Here, you’ll find a summary of frequently asked questions on Weight Loss Surgery. If you have additional questions please call 512-544-LIFE (5433) or attend a weight loss seminar in your area.
Morbid obesity is a Body Mass Index (BMI) of 40 or more, which is roughly equal to 100 pounds or more over ideal body weight. The disease of morbid obesity interferes with basic physical functions such as breathing or walking. Long-term effects of the disease include shorter life expectancy, serious health consequences in the form of weight-related health problems such as type 2 diabetes and heart disease.
The causes of morbid obesity are multiple and complex. Despite conventional wisdom, it is not simply a result of overeating. Research has shown that, in many cases, significant, underlying causes of morbid obesity are genetic, environmental, and social. Studies have demonstrated that, once the problem is established, efforts such as dieting and exercise programs have a limited ability to provide effective long-term relief.
The presence of one or more medical conditions or diseases that is caused by or related to obesity, such as type II diabetes, obstructive sleep apnea.
Weight Loss Surgery, or Bariatric Surgery, is designed to make the stomach smaller so the patient feels satisfied with less food. It is intended for people who have a Body Mass Index of 40 or greater, or a Body Mass Index (BMI) of 35 or greater and one or more co-morbid condition.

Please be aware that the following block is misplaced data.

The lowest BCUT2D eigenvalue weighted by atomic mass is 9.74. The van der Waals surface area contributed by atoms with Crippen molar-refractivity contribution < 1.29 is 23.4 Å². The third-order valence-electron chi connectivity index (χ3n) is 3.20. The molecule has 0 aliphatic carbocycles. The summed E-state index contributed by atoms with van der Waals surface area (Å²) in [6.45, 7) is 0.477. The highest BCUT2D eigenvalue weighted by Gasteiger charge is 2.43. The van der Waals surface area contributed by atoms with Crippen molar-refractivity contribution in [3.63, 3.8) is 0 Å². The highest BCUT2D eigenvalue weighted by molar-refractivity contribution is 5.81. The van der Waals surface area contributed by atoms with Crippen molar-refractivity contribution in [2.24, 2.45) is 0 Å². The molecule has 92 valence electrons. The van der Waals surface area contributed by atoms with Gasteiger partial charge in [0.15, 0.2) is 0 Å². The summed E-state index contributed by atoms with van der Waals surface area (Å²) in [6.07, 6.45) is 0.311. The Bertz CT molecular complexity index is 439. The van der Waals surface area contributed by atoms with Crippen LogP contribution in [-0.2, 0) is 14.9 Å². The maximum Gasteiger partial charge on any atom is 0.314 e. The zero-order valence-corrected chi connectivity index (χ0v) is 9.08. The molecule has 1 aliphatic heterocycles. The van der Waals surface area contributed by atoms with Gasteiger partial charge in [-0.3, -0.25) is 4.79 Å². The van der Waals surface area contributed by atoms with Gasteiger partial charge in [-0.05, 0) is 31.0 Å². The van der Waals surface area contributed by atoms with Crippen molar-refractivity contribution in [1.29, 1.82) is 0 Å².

BMI is a measure used to index a person’s height and weight. BMI allows healthcare professionals and patients to better understand health issues associated with specific weight classifications, such as obesity and morbid obesity.
It varies from person to person. Generally, the hospital stay is one day for a gastric band or sleeve gastrectomy, and two days for a laparoscopic gastric bypass.
It is recommended that women wait at least 18 months after the surgery before a pregnancy. Approximately 18 months postoperatively, your body should be fairly stable, and you should be able to carry a normally nourished fetus. Consult your surgeon as you plan for pregnancy.
Many people think weight loss surgery will be followed by a long and painful recovery period. However, most patients report experiencing only discomfort and soreness rather than pain. Recovery does, however, vary from patient to patient.
For people suffering from morbid obesity, weight loss surgery can be a powerful tool. For the surgery to be effective long term, it must be used properly. Through lifestyle changes, such as regular exercise and a healthy food plan, many patients are able to make a long-term change for better health.
Weight loss surgery is not a quick fix. It’s an ongoing journey toward transforming your health through lifestyle changes. After surgery, you will feel satisfied and fuller with less food. Positive changes in your body, your weight, and your health will occur if you maintain the diet and exercise routines recommended by your bariatric program.
Your ability to resume presurgery levels of activity depends on your physical condition, the nature of the activity, and the type of weight loss surgery you had. Many patients return to normal levels of activity within three to six weeks of surgery.
Most insurance carriers do offer weight loss surgery coverage. However, your individual policy determines what procedures are covered, if at all, and what expected out-of-pocket expenses will be. Bariatric surgical practices have insurance specialists which will help you navigate the questions of your policy coverage and expectations.
The cost of weight loss surgery varies depending on your medical insurance. St. David’s Bariatric Center currently accepts most major insurance carriers as well as Medicare. To learn more about the costs involved, call your insurance company to verify coverage and learn about your financial responsibility.